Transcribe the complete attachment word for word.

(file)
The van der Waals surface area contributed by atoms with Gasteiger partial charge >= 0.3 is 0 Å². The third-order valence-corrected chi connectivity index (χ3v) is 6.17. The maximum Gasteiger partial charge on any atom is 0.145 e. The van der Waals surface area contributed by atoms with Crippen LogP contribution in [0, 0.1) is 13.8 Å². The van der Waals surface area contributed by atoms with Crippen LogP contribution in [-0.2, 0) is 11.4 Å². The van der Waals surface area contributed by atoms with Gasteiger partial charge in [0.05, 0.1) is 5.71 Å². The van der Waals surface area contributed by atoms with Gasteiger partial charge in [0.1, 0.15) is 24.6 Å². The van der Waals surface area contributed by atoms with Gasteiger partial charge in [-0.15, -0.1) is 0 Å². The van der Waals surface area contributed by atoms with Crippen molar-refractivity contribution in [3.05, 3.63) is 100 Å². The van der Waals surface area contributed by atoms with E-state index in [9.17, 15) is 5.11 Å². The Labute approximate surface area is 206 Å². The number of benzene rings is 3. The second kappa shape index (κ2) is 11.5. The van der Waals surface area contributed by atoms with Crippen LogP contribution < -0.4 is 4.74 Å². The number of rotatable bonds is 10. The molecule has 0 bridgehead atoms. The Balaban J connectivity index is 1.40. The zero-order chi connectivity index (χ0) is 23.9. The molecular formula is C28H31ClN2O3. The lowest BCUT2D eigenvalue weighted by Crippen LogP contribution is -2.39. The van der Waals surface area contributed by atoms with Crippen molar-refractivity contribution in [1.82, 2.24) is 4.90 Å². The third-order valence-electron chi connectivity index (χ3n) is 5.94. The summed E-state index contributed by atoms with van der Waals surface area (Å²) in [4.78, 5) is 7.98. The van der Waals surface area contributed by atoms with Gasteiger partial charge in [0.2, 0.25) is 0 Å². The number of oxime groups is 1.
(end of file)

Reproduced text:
The van der Waals surface area contributed by atoms with Gasteiger partial charge >= 0.3 is 0 Å². The third-order valence-corrected chi connectivity index (χ3v) is 6.17. The maximum Gasteiger partial charge on any atom is 0.145 e. The van der Waals surface area contributed by atoms with Crippen LogP contribution in [0, 0.1) is 13.8 Å². The van der Waals surface area contributed by atoms with Crippen LogP contribution in [-0.2, 0) is 11.4 Å². The van der Waals surface area contributed by atoms with Gasteiger partial charge in [0.05, 0.1) is 5.71 Å². The van der Waals surface area contributed by atoms with Gasteiger partial charge in [0.1, 0.15) is 24.6 Å². The van der Waals surface area contributed by atoms with Gasteiger partial charge in [-0.15, -0.1) is 0 Å². The van der Waals surface area contributed by atoms with Crippen molar-refractivity contribution in [3.05, 3.63) is 100 Å². The van der Waals surface area contributed by atoms with E-state index in [9.17, 15) is 5.11 Å². The Labute approximate surface area is 206 Å². The number of benzene rings is 3. The second kappa shape index (κ2) is 11.5. The van der Waals surface area contributed by atoms with Crippen LogP contribution < -0.4 is 4.74 Å². The number of rotatable bonds is 10. The molecule has 0 bridgehead atoms. The Balaban J connectivity index is 1.40. The zero-order chi connectivity index (χ0) is 23.9. The molecular formula is C28H31ClN2O3. The lowest BCUT2D eigenvalue weighted by Crippen LogP contribution is -2.39. The van der Waals surface area contributed by atoms with Crippen molar-refractivity contribution in [1.82, 2.24) is 4.90 Å². The third-order valence-electron chi connectivity index (χ3n) is 5.94. The summed E-state index contributed by atoms with van der Waals surface area (Å²) in [4.78, 5) is 7.98. The van der Waals surface area contributed by atoms with Gasteiger partial charge in [0.2, 0.25) is 0 Å². The number of oxime groups is 1.